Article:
Feeling The Squeeze, Florida Citrus Taking Stock Of Future

The Florida Agricultural Statistics Service (FASS) released the final tally for the 2014-2015 Florida citrus crop in early July. The production totals were 96.7 million boxes of oranges, 12.95 million boxes of grapefruit, and 2.3 million boxes of tangerines.


The orange crop was the smallest crop produced since the 1965-1966 season. These figures compare to the 2013-2014 crop of 104.7 million boxes of oranges, 15.65 million boxes of grapefruit, and 2.9 boxes of tangerines. The decline in the orange crop of approximately 8%, however, was smaller than the 14% crop production decline that was realized between 2012-2013 and 2013-2014. So the slope of the downward trend in production has changed even though the slope is still negative.

Probing Prices

With smaller crops, growers are generally assisted by higher prices. Early-mid season oranges did receive substantially higher prices in 2014-2015 averaging about $1.90 per pound solid delivered-in. Many expected a strong rise in Valencia prices, but as orange juice movement continued its downward trend, juice inventories began to climb. By the end of the season, delivered-in prices for Valencias headed south, although the season average was in the range of $2.10 per pound solid.

Based upon my calculations, average per-acre yields for early-mid oranges were 260 boxes, a far cry from average yield of 400 to 500 boxes per acre that were seen before HLB and canker. Average yields for Valencias were 211.5 boxes per acre.

We used to talk about the big advantage Florida growers possessed over Brazilian growers in terms of per-acre yields, but production levels of 211 boxes per acre would be close to average Brazilian yields on nonirrigated land and below their yields on irrigated blocks.

Despite lower yields, I calculate the average block still was able to generate a positive net return of a little more than $200 acre. This figure does not include property taxes and other assessment such as water management district fees. This suggests that 2014-2015 was not a profitable year for Florida orange growers. I have not made these calculations for grapefruit or tangerines.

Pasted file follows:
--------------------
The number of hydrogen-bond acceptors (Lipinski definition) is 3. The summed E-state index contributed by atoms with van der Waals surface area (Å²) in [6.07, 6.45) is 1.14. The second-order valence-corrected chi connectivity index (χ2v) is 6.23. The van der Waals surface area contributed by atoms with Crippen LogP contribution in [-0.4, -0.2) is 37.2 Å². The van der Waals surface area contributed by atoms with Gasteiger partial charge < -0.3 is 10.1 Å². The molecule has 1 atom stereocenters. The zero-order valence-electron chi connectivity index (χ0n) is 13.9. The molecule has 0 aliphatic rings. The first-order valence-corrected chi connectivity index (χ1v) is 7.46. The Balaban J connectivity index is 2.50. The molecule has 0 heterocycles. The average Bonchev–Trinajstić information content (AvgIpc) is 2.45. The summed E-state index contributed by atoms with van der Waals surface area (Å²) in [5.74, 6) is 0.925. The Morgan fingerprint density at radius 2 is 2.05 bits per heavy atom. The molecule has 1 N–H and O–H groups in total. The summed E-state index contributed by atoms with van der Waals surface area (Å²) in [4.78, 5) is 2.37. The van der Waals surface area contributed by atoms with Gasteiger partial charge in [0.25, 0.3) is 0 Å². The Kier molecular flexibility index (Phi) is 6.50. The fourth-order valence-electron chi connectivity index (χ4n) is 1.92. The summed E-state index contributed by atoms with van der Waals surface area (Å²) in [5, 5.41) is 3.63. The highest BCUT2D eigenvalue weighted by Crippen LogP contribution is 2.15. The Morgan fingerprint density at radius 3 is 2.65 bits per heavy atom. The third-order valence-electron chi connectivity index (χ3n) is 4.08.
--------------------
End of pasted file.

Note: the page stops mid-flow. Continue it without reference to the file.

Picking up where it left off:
What’s Next?

There are two major questions on the horizon. First, at lower yields and stagnating prices, will growers continue to pour on inputs to the tune of $2,000+ per acre. If not, yields will decline further and the death spiral that some talk about will begin.

What range will the initial 2015-2016 Florida orange crop estimates come in at?

  • 85 to 90 million boxes (36%, 16 Votes)
  • 90 to 95 million boxes (31%, 14 Votes)
  • less than 85 million boxes (20%, 9 Votes)
  • 96 million + boxes (13%, 6 Votes)

Total Voters: 45

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Second, there have been several promising developments that provide new tactics to fight HLB. In some areas, CHMAs have been successful in reducing psyllid populations. Heat treatment and antibiotics represent short-run approaches to suppress the disease inoculum and potentially increase per tree yields. Adoption of advanced production systems that increase tree density and speed tree maturation through computerized drip irrigation systems offer several advantages if HLB can be controlled.

Researchers are receiving support from both the state and federal government (although appropriations for economic and plant breeding research at the state level was vetoed). We need to support a wide array of research efforts and hope that a solution is found.